Steve Aoki is famously known as the fourth highest paid DJ in the world, but that is but a single element that makes up the man.
Not only does the entertainer have multiple businesses - ranging from a record label to stakes in five major restaurants - he also collaborates with companies such as Diesel and Converse to create new and improved products with his iconic trademark spin.
Aoki has also been an art collector for the last sixteen years, from keeping records left by friends who moved away, to his visually striking collection of art that is the signature of his Las Vegas wonderland.
But how did it start?
Alongside music records changing the way that Aoki thought about ownership, he also cites high end toys as his gateway into the world of collecting art, describing them as financially achievable and relatable to show around friends.
After a decade and a half of collecting art, Aoki still keeps it simple. For him, it’s about how he feels about the piece, as well as partaking in creative culture.
Aoki and KAWS
The most extensive collection from an artist that Aoki holds is a room filled with KAWS’ three dimensional sculptures.
From floor to ceiling and in every colour and size, Aoki’s museumesque collection categorises seminal pieces in the limitless number of toys made by his favourite artist.
Aoki enjoys the feeling of being overwhelmed by his collection and the iconic brand that is KAWS.
Who is KAWs?
The toy maker, clothing designer and artist that is KAWS started out as a graffiti artist known in New Jersey and Manhattan for his tag of the same name. Having heavy interest within advertising, the artist would draw and paint over billboards and phonebooths as a form of expression, building up his use of cartoon iconography with graffiti tropes. After completing his studies within illustration he was scouted by Disney, with his most notable work being the backdrop of 101 Dalmatians.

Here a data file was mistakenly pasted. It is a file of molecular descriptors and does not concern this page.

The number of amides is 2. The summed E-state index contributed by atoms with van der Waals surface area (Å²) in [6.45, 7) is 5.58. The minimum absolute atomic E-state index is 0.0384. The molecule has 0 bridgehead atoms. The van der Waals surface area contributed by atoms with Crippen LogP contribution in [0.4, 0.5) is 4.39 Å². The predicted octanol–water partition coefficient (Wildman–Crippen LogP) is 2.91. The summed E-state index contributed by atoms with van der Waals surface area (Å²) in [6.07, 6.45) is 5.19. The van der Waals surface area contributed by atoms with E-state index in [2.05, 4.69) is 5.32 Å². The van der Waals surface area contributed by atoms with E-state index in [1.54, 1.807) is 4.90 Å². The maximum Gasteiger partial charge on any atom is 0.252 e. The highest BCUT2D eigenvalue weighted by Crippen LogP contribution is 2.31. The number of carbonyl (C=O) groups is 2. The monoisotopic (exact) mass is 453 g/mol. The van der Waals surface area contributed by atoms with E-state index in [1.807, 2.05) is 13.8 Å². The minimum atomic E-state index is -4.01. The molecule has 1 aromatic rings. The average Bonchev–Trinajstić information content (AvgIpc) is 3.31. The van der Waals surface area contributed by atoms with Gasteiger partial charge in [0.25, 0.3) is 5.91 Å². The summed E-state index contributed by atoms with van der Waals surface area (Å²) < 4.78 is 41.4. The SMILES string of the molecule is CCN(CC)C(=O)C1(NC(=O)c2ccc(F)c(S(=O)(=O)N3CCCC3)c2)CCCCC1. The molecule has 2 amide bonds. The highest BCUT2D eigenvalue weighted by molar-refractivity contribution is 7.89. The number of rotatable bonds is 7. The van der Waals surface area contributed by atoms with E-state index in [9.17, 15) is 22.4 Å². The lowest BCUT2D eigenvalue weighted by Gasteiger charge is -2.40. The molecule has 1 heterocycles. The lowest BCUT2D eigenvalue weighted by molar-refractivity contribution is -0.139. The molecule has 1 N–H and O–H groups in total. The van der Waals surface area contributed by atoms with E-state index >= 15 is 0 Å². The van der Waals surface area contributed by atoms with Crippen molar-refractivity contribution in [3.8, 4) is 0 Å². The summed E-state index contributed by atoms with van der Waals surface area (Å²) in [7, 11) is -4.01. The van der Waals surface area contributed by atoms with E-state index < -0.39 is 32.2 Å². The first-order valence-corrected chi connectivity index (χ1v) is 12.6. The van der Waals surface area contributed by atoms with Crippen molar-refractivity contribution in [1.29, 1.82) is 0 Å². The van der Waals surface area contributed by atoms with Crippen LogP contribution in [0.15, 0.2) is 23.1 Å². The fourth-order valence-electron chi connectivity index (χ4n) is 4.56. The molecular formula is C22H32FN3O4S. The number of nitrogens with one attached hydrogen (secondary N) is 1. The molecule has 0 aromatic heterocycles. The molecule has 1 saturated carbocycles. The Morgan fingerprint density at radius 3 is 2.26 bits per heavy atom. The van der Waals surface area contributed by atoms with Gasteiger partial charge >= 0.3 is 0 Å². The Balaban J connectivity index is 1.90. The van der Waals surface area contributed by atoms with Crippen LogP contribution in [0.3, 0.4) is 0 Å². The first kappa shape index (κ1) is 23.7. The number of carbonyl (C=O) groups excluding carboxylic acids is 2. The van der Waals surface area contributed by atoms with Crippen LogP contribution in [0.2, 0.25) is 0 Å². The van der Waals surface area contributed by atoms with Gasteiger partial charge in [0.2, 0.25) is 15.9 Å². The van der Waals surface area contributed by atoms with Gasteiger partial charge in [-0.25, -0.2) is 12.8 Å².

The First KAWS Toy
KAWS made a deal with a friend to create a painting in exchange for a trip to Japan in the late nineties, wanting a new experience. Little did he know it at that time, but this trip would change KAWS’ protectory as an artist.
After meeting the likes of Hikaru Iwanaga from Bounty Hunter, KAWS was asked if he wanted to make his own toy(s). The artist was intrigued at the prospect of seeing his work in the three dimensional and wanted to create a toy that was derivative of the work he had previously been making over advertisements, as well as his animation experience with Disney.
The First toy, COMPANION was completed in 1999.
To find out more about the benefits of buying art and how to get started, download our investment guide.
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